2.  And them she gave her mebles* and her thing, *goods And to the Pope Urban betook* them tho;** *commended **then And said, "I aske this of heaven's king, To have respite three dayes and no mo', To recommend to you, ere that I go, These soules, lo; and that *I might do wirch* *cause to be made* Here of mine house perpetually a church."
3.  6. The reference evidently is to Luke i. 38 -- "Ecce ancilla Domini," ("Behold the handmaid of the Lord") the Virgin's humble answer to Gabriel at the Annunciation.
4.  About 1555, Mr Nicholas Brigham, a gentleman of Oxford who greatly admired the genius of Chaucer, erected the present tomb, as near to the spot where the poet lay, "before the chapel of St Benet," as was then possible by reason of the "cancelli," <14> which the Duke of Buckingham subsequently obtained leave to remove, that room might be made for the tomb of Dryden. On the structure of Mr Brigham, besides a full-length representation of Chaucer, taken from a portrait drawn by his "scholar" Thomas Occleve, was -- or is, though now almost illegible -- the following inscription:--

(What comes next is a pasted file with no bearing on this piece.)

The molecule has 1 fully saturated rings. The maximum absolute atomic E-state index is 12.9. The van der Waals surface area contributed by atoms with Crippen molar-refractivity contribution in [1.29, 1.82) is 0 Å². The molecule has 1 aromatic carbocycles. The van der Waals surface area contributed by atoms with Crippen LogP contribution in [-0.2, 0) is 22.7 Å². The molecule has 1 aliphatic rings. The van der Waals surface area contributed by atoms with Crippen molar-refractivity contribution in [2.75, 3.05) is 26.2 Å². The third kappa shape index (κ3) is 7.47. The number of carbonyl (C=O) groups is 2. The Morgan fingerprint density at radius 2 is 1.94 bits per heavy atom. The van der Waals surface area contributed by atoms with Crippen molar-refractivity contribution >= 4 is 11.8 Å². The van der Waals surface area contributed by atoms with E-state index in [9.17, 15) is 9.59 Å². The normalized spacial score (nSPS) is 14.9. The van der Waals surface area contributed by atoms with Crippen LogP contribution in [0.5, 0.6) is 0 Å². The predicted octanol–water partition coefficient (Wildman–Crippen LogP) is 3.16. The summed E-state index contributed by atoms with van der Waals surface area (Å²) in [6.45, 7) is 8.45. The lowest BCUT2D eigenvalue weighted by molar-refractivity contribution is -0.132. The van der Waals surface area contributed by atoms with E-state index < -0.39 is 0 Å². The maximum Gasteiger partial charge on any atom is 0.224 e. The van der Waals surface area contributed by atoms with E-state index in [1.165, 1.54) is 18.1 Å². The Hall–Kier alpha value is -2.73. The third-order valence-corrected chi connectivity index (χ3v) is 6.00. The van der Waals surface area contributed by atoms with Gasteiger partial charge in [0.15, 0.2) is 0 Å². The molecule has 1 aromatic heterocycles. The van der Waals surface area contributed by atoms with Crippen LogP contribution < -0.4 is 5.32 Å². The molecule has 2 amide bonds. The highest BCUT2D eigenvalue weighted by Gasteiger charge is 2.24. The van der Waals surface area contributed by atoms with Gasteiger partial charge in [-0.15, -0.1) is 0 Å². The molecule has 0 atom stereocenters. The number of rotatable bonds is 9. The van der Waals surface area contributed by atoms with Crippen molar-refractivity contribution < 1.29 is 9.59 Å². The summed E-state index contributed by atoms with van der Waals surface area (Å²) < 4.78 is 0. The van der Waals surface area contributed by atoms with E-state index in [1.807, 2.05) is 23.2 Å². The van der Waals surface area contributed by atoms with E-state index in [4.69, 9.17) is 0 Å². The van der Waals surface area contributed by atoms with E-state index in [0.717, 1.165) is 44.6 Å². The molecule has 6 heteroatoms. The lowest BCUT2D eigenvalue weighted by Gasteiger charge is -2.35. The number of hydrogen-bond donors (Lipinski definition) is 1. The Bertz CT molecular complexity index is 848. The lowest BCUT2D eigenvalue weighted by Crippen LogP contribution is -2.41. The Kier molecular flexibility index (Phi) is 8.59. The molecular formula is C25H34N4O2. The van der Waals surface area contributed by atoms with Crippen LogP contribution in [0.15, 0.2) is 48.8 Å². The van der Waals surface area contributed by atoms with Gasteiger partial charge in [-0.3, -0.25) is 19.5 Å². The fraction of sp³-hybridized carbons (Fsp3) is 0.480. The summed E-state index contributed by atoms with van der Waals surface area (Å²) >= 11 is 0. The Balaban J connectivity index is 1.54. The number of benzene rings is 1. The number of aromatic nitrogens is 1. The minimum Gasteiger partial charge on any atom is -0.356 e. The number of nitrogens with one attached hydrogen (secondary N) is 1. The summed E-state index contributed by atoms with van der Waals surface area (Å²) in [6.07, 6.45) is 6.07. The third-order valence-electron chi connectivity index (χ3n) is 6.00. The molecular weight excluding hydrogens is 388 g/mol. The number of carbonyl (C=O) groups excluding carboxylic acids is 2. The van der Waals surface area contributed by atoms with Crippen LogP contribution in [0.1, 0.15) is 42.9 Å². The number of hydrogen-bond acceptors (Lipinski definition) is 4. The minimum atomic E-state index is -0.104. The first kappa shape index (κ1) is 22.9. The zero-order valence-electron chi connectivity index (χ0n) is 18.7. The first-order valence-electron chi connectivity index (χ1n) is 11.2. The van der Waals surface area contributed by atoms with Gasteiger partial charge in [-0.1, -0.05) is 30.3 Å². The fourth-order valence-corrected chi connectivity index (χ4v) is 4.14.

5.  47. This line, perhaps, refers to the deed of Jael.
6.  22. Envy is lavender of the court alway: a "lavender" is a washerwoman or laundress; the word represents "meretrice"in Dante's original -- meaning a courtezan; but we can well understand that Chaucer thought it prudent, and at the same time more true to the moral state of the English Court, to change the character assigned to Envy. He means that Envy is perpetually at Court, like some garrulous, bitter old woman employed there in the most servile offices, who remains at her post through all the changes among the courtiers. The passage cited from Dante will be found in the "Inferno," canto xiii. 64 -- 69.

推荐功能

1.  The sev'nteenth statute, When age approacheth on, And lust is laid, and all the fire is queint,* *quenched As freshly then thou shalt begin to fon,* *behave fondly And doat in love, and all her image paint In thy remembrance, till thou gin to faint, As in the first season thine heart began: And her desire, though thou nor may nor can